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DENVER — A man who is accused of killing his wife can no longer use his wife’s life insurance money to pay his criminal attorney.

As a result, Robert Feldman, 54, will have to apply for a public defender to represent him at his trial.

Feldman’s  private attorney, David Kaplan, cut ties with Feldman on Monday morning, telling a judge during a brief hearing he will file a motion to remove himself from the case since he’s no longer getting paid.

The move follows a November order by Denver Probate Court judge Elizabeth Leith to freeze the life insurance funds of Stacy Feldman.

She was found dead in her shower on March 1, 2015 by her husband Robert Feldman.

In 2010, Robert Feldman had purchased a life insurance policy for Stacy but not for himself. According to probate records, Robert Feldman received $751,910 after his wife died.

In February 2018, three years after Stacy’s death, Denver prosecutors charged Feldman in the death of his wife.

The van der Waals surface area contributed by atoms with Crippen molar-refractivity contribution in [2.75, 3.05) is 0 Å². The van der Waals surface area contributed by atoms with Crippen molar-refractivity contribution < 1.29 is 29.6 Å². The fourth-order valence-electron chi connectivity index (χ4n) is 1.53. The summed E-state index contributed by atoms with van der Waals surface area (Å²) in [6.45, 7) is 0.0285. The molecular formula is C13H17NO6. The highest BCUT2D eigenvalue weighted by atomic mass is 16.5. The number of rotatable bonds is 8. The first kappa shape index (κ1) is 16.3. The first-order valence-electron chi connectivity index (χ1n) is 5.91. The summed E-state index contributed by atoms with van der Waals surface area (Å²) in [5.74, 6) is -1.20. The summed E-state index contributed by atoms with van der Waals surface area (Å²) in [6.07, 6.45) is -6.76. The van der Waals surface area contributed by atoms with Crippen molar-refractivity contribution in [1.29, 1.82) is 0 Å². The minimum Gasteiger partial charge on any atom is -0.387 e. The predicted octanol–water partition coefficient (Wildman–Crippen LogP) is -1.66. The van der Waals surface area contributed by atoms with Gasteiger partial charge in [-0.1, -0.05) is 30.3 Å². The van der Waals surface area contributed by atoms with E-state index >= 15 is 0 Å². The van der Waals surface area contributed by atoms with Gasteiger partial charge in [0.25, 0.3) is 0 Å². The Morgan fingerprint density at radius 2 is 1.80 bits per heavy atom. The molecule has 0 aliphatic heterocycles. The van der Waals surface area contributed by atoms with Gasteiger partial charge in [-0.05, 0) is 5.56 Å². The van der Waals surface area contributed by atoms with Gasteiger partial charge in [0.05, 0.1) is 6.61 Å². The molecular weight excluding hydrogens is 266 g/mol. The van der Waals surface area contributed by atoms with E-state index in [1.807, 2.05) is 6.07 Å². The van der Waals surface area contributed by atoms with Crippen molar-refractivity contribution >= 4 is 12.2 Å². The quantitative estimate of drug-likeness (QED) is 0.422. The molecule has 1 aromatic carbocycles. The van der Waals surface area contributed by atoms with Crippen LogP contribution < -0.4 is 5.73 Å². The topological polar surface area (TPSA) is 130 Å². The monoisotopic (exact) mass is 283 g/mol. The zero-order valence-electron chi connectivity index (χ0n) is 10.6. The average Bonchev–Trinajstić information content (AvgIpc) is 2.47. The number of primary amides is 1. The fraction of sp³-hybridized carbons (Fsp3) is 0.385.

According to investigators, Feldman staged his wife’s death to look like an accidental slip and fall.  But a medical expert would testify at Feldman’s preliminary hearing that Stacy was strangled to death.

Detectives say she was killed just hours after learning that her husband had been cheating on her.

Mr. Feldman, who is unemployed, had been hoping to use “$550,000.00 remaining from the insurance proceeds to fund his criminal defense” according to probate records.

But in her order, Judge Leith wrote Colorado’s slayer statute directs, “that a killer cannot profit from his or her wrong.”

“Allowing Mr. Feldman to retain the funds he received but has not yet spent would potentially deprive his children of funds  which would rightfully be theirs had charges been brought in a more timely manner,” Judge Leith wrote.

Mr. Feldman was given until Dec. 17 to tell Judge Leith exactly how much unspent money remains from the life insurance settlement.

Robert Feldman appears in court on Dec. 10, 2018

If he’s convicted at trial, the money  will go to his two children, now living with a relative out-of-state.

If he’s acquitted, Feldman might eventually still get the money.

But the judge also made it clear that it’s possible authorities could go after him for the roughly $200,000 he spent from the policy before he was charged with in the death of his wife.

Feldman is due back in court on Friday to enter a plea of guilty or innocent.